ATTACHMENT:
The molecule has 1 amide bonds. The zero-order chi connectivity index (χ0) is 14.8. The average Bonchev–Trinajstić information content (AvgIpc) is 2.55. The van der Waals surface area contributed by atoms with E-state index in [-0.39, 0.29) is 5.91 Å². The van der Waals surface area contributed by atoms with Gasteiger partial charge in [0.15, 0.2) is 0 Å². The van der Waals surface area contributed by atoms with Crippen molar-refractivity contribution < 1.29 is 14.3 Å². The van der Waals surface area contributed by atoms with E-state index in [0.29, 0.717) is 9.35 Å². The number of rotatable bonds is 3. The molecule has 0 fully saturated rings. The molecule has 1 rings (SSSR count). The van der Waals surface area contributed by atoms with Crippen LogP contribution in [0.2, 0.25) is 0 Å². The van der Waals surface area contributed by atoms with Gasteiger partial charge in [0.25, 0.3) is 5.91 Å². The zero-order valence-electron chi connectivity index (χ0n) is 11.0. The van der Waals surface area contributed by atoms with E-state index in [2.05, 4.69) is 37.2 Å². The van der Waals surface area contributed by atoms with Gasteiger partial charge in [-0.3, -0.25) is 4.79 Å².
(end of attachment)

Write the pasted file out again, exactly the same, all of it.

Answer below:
The molecule has 1 amide bonds. The zero-order chi connectivity index (χ0) is 14.8. The average Bonchev–Trinajstić information content (AvgIpc) is 2.55. The van der Waals surface area contributed by atoms with E-state index in [-0.39, 0.29) is 5.91 Å². The van der Waals surface area contributed by atoms with Gasteiger partial charge in [0.15, 0.2) is 0 Å². The van der Waals surface area contributed by atoms with Crippen molar-refractivity contribution < 1.29 is 14.3 Å². The van der Waals surface area contributed by atoms with E-state index in [0.29, 0.717) is 9.35 Å². The number of rotatable bonds is 3. The molecule has 0 fully saturated rings. The molecule has 1 rings (SSSR count). The van der Waals surface area contributed by atoms with Crippen LogP contribution in [0.2, 0.25) is 0 Å². The van der Waals surface area contributed by atoms with Gasteiger partial charge in [0.25, 0.3) is 5.91 Å². The zero-order valence-electron chi connectivity index (χ0n) is 11.0. The van der Waals surface area contributed by atoms with E-state index in [2.05, 4.69) is 37.2 Å². The van der Waals surface area contributed by atoms with Gasteiger partial charge in [-0.3, -0.25) is 4.79 Å².